Future Homes Standard: no time like 2023
Announced then de-announced, what would be the impacts of a 2023 Future Homes Standard?
By Jess Ralston@jessralston2
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Underneath the headlines on electric cars, one of the most intriguing aspects of the Prime Ministers 10-point-plan was the announcement and then de-announcement of the date at which new homes would no longer be connected up to the gas grid.
The Government has been criticised for allowing millions of net zero-incompatible homes to be added to the nation’s housing stock; the Future Homes Standard was supposed to remedy this.
Now though, all eyes are on a shorter deadline, and on the standards themselves, which were considered as not exactly up to par when first proposed.
Boosting the rate of housebuilding is a central pledge from Government, from the approximately 250,000 new homes built in England and Wales every year to 300,000 new homes each year by the ‘mid-2020s’.
These figures highlight how costly a delay would be. 2023 will already be seven years since Zero Carbon Homes was supposed to come into effect – during which time around 1.8 million new homes are likely to have been built. Another two years on top will see at least half a million more.
The average new home built 2019 emitted around 1.5 tonnes of CO2 per year, as families used energy to warm rooms and heat water. A 75-80% reduction would slash this to between 0.3 and 0.4 tonnes.
The UK is set to miss its 4th and 5th carbon budgets. Failing to maximise emissions reductions through the Future Homes Standard could make it harder to get back on track.
Secondly, the energy savings are likely to result in a major win for consumer’s wallets. The Committee on Climate Change (CCC) estimates that around £85 per year could be saved from the introduction of ultra-high levels of energy efficiency and a heat pump in new homes.
Thirdly: jobs, jobs, jobs. Modernising the UK’s heating infrastructure is set to support huge levels of employment from now, to mid-century, and beyond. The newly set target to install 600,000 heat pumps in the UK from 2028 will require a skilled workforce, and regulations that will lead to hundreds of thousands of heat pumps per year from 2023 will help build this.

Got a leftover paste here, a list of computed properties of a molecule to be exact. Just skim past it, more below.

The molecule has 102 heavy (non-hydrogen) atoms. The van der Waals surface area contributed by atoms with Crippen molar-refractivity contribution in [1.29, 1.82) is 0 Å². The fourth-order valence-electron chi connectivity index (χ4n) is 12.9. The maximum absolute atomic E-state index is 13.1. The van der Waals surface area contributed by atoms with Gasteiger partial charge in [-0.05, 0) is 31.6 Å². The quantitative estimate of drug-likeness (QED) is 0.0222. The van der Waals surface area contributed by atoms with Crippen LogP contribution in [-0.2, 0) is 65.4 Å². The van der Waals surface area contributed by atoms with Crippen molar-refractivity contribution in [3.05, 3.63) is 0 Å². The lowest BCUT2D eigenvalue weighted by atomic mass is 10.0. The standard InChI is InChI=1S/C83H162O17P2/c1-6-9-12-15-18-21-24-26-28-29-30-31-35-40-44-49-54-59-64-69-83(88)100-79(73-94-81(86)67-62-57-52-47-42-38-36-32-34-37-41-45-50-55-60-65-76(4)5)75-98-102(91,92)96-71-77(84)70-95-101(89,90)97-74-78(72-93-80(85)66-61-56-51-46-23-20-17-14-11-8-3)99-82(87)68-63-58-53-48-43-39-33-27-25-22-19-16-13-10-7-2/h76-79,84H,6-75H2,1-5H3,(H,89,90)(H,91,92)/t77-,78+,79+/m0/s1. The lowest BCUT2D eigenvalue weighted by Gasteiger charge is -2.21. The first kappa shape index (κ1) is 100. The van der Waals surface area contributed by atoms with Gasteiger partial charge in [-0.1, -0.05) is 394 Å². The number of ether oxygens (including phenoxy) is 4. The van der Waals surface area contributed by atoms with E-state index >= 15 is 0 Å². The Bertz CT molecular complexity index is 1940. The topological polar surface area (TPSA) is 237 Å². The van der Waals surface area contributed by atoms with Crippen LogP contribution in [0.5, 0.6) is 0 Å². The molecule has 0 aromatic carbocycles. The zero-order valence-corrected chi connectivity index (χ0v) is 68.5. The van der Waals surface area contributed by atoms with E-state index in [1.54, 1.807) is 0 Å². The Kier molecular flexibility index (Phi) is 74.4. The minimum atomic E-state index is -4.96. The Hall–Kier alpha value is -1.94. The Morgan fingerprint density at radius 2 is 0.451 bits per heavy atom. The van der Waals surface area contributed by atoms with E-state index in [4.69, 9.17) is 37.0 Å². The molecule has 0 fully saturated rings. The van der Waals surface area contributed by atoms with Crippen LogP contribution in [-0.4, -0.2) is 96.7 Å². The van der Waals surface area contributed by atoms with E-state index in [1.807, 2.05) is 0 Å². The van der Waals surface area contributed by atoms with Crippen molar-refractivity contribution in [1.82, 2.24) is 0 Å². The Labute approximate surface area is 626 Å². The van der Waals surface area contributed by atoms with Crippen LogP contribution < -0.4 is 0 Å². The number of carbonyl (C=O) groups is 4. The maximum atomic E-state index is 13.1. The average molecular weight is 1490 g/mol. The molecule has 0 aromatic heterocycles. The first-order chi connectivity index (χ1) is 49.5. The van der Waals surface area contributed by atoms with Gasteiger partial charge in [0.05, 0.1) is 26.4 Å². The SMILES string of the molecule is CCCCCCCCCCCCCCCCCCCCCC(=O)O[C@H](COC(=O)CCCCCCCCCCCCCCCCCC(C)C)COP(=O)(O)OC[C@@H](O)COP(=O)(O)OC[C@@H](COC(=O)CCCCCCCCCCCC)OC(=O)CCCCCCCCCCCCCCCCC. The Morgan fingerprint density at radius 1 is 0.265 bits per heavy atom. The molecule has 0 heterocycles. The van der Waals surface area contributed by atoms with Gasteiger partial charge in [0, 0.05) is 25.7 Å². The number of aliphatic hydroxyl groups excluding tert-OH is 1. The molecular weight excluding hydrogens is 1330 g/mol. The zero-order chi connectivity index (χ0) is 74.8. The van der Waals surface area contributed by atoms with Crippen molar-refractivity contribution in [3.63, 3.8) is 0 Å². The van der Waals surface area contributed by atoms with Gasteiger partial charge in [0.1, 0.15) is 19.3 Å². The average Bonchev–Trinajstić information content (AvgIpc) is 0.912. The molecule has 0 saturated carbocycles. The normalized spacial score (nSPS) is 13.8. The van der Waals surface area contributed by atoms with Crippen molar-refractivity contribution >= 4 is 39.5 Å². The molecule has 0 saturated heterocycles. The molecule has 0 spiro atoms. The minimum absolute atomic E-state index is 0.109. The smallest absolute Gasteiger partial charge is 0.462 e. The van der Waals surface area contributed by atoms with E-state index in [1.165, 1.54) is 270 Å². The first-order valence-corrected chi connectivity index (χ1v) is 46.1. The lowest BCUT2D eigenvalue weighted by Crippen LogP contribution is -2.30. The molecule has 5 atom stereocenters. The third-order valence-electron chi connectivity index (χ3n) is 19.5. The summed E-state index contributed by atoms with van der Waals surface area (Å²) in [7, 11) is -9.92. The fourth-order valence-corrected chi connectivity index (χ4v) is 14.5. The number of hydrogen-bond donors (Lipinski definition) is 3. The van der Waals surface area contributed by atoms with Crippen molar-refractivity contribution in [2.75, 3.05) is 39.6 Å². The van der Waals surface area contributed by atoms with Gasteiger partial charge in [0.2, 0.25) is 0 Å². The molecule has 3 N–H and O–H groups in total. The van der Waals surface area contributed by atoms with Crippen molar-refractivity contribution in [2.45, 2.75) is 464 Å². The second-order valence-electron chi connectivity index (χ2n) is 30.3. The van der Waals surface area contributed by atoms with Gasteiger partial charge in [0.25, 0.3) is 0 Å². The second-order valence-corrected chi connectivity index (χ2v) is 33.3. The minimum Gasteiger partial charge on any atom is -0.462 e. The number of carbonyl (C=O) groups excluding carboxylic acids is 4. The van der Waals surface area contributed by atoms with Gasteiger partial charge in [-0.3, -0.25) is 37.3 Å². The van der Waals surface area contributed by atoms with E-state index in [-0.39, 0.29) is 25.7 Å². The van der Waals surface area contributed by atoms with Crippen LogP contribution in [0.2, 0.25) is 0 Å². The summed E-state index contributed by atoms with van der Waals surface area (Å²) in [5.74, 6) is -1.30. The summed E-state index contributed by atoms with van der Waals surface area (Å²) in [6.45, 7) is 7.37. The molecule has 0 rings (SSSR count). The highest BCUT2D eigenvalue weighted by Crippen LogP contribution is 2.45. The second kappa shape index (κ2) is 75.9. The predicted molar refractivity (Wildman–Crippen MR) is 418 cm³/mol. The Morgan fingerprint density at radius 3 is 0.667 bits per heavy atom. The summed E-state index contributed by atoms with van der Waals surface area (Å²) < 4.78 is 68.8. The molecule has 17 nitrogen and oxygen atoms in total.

The Heat Pump Association estimates that in first year of the Future Homes Standard, the potential number of low carbon heating installers needed could increase by more than half on the year before. If brought forward, this could mean around 10,000 additional jobs could be created by 2024.
A strong signal will also pique the interest of the UK’s 140,000 gas safe engineers, and if backed by an effective and accessible training programme, could pave the way for the reskilling needed to meet the CCC’s target of 1.5 million heat pump installs by the mid-2030s.
Lastly, increased awareness and acceptance of new heating technologies – already identified as a major barrier – will benefit the transition to clean heat. Starting with new builds, understanding of new systems will be improved as the technology is increasingly deployed. Word of mouth and increased social acceptability, tied in with effective support from Government, could lead to more Brits choosing a renewable system next time the boiler breaks down.
Despite this wealth of positives, the Future Homes Standard does need some tinkering.
The overall ambition has raised concerns, particularly given a zero carbon homes standard was suggested way back in 2005, and some gaps remain. For example, the CCC stated that the steps ‘do not go far enough to reduce carbon emissions…stronger standards will serve future occupants better’, while the Mayor of London warns that it ‘should be a net zero carbon standard’ to reflect the scale of the 2050 challenge.
Industry bodies too, including the Royal Institute of British Architects (RIBA) and London Energy Transformation Initiative (LETI), have indicated the proposed Future Homes Standard is not stringent or ambitious enough.
Another sticking point is the centralisation of standards, removing the ability for local authorities and councils to set higher targets, as is currently the case in a host of British towns and cities. In fact, the proposed standards represent a downgrade on some already in existence.
Currently, 300 of 404 local authorities have declared a climate emergency and most large UK cities have net zero targets set in stone. In places like Telford, which was one of the fastest growing towns between 2011-2019 (12% growth) and has a net zero goal for 2030, the ability to push for higher standards is likely to be crucial to meeting their accelerated aim.
One mooted reason behind the Future Homes Standard’s slow progress is the damage done to the housebuilding sector during Covid-19.
The number of new homes built during Q2 of 2020 was just half that of the same period in 2019, as construction sites were closed and employees told to stay at home.
There will, of course, be an impact on annual sales – Savills estimate that 84,000 fewer homes will be delivered this year than last – but building rates recovering means hundreds of leaky homes are being added to the nation’s building stock each and every day.
The Future Homes Standard is seen – quite rightly – as a vital first step in tackling emissions from buildings. Recent climate announcements from Government have struck the right tone, but have received criticism for not being backed by effective policy. Increasing ambition on the energy performance of new homes is a chance to start to put that right.